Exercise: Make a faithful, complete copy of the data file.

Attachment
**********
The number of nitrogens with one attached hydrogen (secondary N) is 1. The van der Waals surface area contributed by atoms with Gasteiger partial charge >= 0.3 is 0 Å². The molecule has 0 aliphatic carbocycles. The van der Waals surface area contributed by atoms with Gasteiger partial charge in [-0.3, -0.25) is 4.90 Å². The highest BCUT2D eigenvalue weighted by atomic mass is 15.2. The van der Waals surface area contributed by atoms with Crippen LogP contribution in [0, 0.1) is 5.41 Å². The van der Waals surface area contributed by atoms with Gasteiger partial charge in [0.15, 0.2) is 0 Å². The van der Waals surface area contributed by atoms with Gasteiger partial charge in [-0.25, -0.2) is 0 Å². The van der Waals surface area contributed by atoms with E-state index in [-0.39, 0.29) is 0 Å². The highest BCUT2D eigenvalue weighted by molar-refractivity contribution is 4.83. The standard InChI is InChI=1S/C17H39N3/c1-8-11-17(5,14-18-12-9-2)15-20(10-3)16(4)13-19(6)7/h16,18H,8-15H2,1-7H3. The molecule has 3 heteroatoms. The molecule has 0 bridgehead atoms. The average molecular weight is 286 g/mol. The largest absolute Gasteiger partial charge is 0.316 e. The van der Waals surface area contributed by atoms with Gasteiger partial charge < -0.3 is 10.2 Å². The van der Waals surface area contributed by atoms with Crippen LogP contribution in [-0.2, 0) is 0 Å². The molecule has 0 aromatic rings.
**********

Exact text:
The number of nitrogens with one attached hydrogen (secondary N) is 1. The van der Waals surface area contributed by atoms with Gasteiger partial charge >= 0.3 is 0 Å². The molecule has 0 aliphatic carbocycles. The van der Waals surface area contributed by atoms with Gasteiger partial charge in [-0.3, -0.25) is 4.90 Å². The highest BCUT2D eigenvalue weighted by atomic mass is 15.2. The van der Waals surface area contributed by atoms with Crippen LogP contribution in [0, 0.1) is 5.41 Å². The van der Waals surface area contributed by atoms with Gasteiger partial charge in [0.15, 0.2) is 0 Å². The van der Waals surface area contributed by atoms with Gasteiger partial charge in [-0.25, -0.2) is 0 Å². The van der Waals surface area contributed by atoms with E-state index in [-0.39, 0.29) is 0 Å². The highest BCUT2D eigenvalue weighted by molar-refractivity contribution is 4.83. The standard InChI is InChI=1S/C17H39N3/c1-8-11-17(5,14-18-12-9-2)15-20(10-3)16(4)13-19(6)7/h16,18H,8-15H2,1-7H3. The molecule has 3 heteroatoms. The molecule has 0 bridgehead atoms. The average molecular weight is 286 g/mol. The largest absolute Gasteiger partial charge is 0.316 e. The van der Waals surface area contributed by atoms with Gasteiger partial charge < -0.3 is 10.2 Å². The van der Waals surface area contributed by atoms with Crippen LogP contribution in [-0.2, 0) is 0 Å². The molecule has 0 aromatic rings.